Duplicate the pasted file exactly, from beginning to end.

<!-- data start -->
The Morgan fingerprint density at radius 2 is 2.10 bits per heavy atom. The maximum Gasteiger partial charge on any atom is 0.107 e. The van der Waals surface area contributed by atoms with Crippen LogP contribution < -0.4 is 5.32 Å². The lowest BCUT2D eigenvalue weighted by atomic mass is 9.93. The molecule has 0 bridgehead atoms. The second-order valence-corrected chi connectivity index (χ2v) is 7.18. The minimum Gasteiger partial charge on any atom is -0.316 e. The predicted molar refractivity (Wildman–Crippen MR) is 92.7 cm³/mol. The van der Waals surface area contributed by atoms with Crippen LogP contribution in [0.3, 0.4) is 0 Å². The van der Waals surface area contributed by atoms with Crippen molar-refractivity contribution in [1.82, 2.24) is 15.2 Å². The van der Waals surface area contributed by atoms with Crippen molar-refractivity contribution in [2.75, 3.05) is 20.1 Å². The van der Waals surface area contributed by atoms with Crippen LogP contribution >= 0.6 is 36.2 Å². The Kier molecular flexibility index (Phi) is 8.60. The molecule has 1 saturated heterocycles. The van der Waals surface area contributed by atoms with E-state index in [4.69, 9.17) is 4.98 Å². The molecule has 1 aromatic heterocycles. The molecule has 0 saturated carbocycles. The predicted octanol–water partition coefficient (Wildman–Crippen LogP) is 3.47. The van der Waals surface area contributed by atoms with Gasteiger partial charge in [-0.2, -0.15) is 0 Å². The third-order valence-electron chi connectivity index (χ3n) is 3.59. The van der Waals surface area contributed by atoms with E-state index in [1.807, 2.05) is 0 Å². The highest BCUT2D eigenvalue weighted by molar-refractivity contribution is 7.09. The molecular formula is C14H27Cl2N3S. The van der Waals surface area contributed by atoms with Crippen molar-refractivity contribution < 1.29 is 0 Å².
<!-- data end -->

The Morgan fingerprint density at radius 2 is 2.10 bits per heavy atom. The maximum Gasteiger partial charge on any atom is 0.107 e. The van der Waals surface area contributed by atoms with Crippen LogP contribution < -0.4 is 5.32 Å². The lowest BCUT2D eigenvalue weighted by atomic mass is 9.93. The molecule has 0 bridgehead atoms. The second-order valence-corrected chi connectivity index (χ2v) is 7.18. The minimum Gasteiger partial charge on any atom is -0.316 e. The predicted molar refractivity (Wildman–Crippen MR) is 92.7 cm³/mol. The van der Waals surface area contributed by atoms with Crippen LogP contribution in [0.3, 0.4) is 0 Å². The van der Waals surface area contributed by atoms with Crippen molar-refractivity contribution in [1.82, 2.24) is 15.2 Å². The van der Waals surface area contributed by atoms with Crippen molar-refractivity contribution in [2.75, 3.05) is 20.1 Å². The van der Waals surface area contributed by atoms with Crippen LogP contribution >= 0.6 is 36.2 Å². The Kier molecular flexibility index (Phi) is 8.60. The molecule has 1 saturated heterocycles. The van der Waals surface area contributed by atoms with E-state index in [4.69, 9.17) is 4.98 Å². The molecule has 1 aromatic heterocycles. The molecule has 0 saturated carbocycles. The predicted octanol–water partition coefficient (Wildman–Crippen LogP) is 3.47. The van der Waals surface area contributed by atoms with Gasteiger partial charge in [-0.2, -0.15) is 0 Å². The third-order valence-electron chi connectivity index (χ3n) is 3.59. The van der Waals surface area contributed by atoms with E-state index in [1.807, 2.05) is 0 Å². The highest BCUT2D eigenvalue weighted by molar-refractivity contribution is 7.09. The molecular formula is C14H27Cl2N3S. The van der Waals surface area contributed by atoms with Crippen molar-refractivity contribution < 1.29 is 0 Å².